By Donna Herman
It’s understandable why the PTP/NYC (Potomac Theater Project) chose “No End of Blame” to run in rep as part of their 30th Anniversary season at the Atlantic Stage 2. Although the play was written in 1981, long before the heinous attacks against the satirical French publication Charlie Hebdo in 2015, one can draw the obvious comparisons between the fiery cartoonist Bela Veracek (Alex Draper) at the center of the fictional action, and the real-life murdered French satirists. According to playwright Howard Barker, when it comes to political cartoonists, there really is no end of blame. Apparently no one likes to be made fun of and no one, especially no one in power, has a sense of humor about themselves. Set in Europe and Britain between 1918 and 1973, the play is loosely based on real life German-British artist Victor Weisz who drew popular political cartoons under the name “Vicky” in Britain.
Whereas in real life, we tend to either canonize or demonize our dead, in the landscape of the action of this play which opens on a battlefield in Romania at the end of WWI in 1918 and ends in a hospital in London in 1973, our protagonist is neither a saint nor a sinner. Or perhaps he is both. In a mesmerizing performance, Alex Draper gives us a Bela who is fiery, funny, contemplative yet explosive. He is universally acknowledged to be gifted with an unmatched artistic talent and clearly driven by an inner compulsion to “tell the truth” as he sees it. Like most artistic giants in their own time and minds, he has an ego to match. He concedes that the cartoon may be the lowest form of art, but declares it to be the most important.
We meet a young Bela and his friend and fellow artist Grigor (David Barlow) on a gruesome battlefield in the Carpathian Mountains in what appears to be a final battle of WWI. Grigor has a gun pointed on a young half nude woman whom he wants only to draw, while Bela, when summoned, is moved to rape but is prevented from doing so by his artistic friend. Immediately the contrast between the two is established that will continue to illuminate the two very disparate artists and friends. Bela’s care and compassion are all reserved for the masses – his interpersonal relationships are marked by arrogance and even cruelty. While loyal, softhearted Grigor, (in an utterly charming and touching performance by David Barlow) wants only to draw and be loved.
After the horrors of war, Bela and Grigor return to Budapest to art school to pursue their original dream of becoming artists. The most talented student in the class, Bela feels too restricted by the criticism of his professors and the classical parameters of their curriculum, so he seduces a fellow student, Ilona (Stephanie Janssen), and convinces her and a reluctant Grigor to go in search of artistic and political freedom across Europe.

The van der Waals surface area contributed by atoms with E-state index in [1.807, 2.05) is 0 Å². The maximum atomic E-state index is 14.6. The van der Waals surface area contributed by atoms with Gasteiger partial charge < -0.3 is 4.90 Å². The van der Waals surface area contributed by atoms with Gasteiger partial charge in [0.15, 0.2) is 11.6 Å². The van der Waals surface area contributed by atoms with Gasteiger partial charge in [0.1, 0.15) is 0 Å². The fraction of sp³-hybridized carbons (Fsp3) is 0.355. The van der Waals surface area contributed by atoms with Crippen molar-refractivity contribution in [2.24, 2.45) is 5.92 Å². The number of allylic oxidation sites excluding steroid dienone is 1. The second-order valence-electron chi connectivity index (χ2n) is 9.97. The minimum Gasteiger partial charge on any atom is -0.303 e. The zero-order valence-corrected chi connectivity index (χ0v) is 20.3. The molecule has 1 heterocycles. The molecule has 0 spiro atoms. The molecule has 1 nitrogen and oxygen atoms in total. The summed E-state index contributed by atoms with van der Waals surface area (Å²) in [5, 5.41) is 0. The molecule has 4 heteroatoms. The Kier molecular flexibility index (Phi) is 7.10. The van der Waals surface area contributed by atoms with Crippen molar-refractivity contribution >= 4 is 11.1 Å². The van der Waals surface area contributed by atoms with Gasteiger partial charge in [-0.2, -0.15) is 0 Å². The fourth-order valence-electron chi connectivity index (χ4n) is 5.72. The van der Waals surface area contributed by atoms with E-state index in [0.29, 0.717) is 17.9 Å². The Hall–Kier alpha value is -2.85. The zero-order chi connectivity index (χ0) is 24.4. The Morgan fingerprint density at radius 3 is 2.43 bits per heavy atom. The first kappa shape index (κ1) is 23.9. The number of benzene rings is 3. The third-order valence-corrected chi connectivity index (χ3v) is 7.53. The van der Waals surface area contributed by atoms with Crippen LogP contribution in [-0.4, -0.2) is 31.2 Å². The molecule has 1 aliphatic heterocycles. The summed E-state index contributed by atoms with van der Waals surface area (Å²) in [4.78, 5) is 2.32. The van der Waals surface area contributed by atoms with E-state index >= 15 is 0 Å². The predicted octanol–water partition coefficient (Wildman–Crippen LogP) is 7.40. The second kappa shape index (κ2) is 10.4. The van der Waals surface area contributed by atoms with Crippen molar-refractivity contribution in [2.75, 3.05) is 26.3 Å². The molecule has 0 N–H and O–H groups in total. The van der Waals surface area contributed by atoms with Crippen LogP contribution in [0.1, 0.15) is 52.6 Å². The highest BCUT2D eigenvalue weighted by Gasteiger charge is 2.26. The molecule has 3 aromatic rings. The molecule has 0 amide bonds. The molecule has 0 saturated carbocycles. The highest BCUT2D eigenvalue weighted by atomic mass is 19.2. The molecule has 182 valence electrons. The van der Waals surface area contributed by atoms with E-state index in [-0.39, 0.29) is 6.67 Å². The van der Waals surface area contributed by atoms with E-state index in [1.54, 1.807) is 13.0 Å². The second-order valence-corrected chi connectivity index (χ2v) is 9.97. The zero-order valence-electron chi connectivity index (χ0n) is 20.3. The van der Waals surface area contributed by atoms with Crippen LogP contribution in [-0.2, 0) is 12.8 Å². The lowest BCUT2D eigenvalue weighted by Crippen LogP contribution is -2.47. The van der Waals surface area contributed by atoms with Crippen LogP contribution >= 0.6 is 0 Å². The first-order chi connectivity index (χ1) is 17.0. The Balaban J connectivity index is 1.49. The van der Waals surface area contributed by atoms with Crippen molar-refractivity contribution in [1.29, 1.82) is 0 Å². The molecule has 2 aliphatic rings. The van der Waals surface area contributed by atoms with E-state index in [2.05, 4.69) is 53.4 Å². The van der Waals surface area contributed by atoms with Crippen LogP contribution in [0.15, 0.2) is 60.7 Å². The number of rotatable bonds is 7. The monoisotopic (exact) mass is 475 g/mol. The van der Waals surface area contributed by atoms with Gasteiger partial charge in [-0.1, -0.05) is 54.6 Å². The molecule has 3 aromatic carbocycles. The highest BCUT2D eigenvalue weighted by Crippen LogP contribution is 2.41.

As it turns out, those are hard commodities to come by. Nobody on any side of the political spectrum is interested in being the subject of a cartoon by Bela. Not Lenin or the comrades in Moscow where he starts out, or Churchill and the Lords in London, where he winds up. In the end, Bela is alone in London, having left Ilona and Grigor in Russia together and rejected the bonds of love and friendship to pursue his truth.
Howard Barker has set us up to believe that this is a play about politics and political freedom, but that’s a red herring. The two very funny and brilliantly acted ensemble scenes where Bela is warned to moderate his message by the Comrades in Moscow and the Lords in London, are cartoons themselves. They are peopled by deftly drawn caricatures who we are able to recognize immediately and laugh at, but not see as complete human beings. The only real, complex, nuanced characters in the play are Bela, Grigor & Ilona. The tension and conflict between them is, from the beginning, art or truth versus love. Do you give up one for the other? Are they mutually exclusive? Does great artistic talent excuse anti-social behavior (full disclosure – a pet peeve of mine)? These are questions for the ages that many have grappled with. Mr. Barker has given us a lot to think about in “No End of Blame” whether we’re inclined to view this as a personal drama, a political revelation, or a question of art. And the director Richard Romagnoli and the PTP/NYC has done an excellent job of presenting its many facets to us engagingly.
“No End of Blame” by Howard Barker, directed by Richard Romagnoli
WITH: Alex Draper (Bela), David Barlow (Grigor, Deeds), Christopher Marshall (2nd Comrade, Stringer, Dockerill, Airman), Nicholas Hemerling (Mic, Strubenzee, Art Student, Red Soldier), Jonathan Tindle (Hungarian Officer, Diver, 1st Comrade, Hoogstraten, Lowry, Bilwitz), Christo Grabowski (Art Student, Airman, 5th Comrade, Red Soldier, GPU Man), Valerie Leonard (Stella, Tea Lady, Doctor Glasson, 4th Comrade), Stephanie Janssen (Ilona), Alexander Burnett (Hungarian Soldier Art Student, 3rd Comrade, Airman, Nurse, Customs Officer), Steven Medina (Hungarian Soldier, Art Student, Airman, Customs Officer, Nurse), Shannon Gibbs (Girl, Art Student, Gardner, Airwoman, Nurse), Gabrielle Owens (Art Student, Gardner, Airwoman, Nurse), Ashley Michelle (Art Student, Gardner, Airwoman, Diver’s Secretary, Nurse)
Scenic design by Mark Evancho; lighting design by Hallie Zieselman; costume design by Danielle Nieves; sound design by Seth Clayton; Production Stage Manager, Eric Marlin; Production Manager, Hallie Zieselman; press representation by David Gibbs, DARR Publicity, marketing/advertising by The Pekoe Group. Presented by PTP/NYC (Potomac Theatre Project) Cheryl Faraone, Jim Petosa, Richard Romagnoli, Co-Artistic Directors; Alex Draper, Associate Artistic Director. At Atlantic Stage 2, 330 West 16th Street. Fo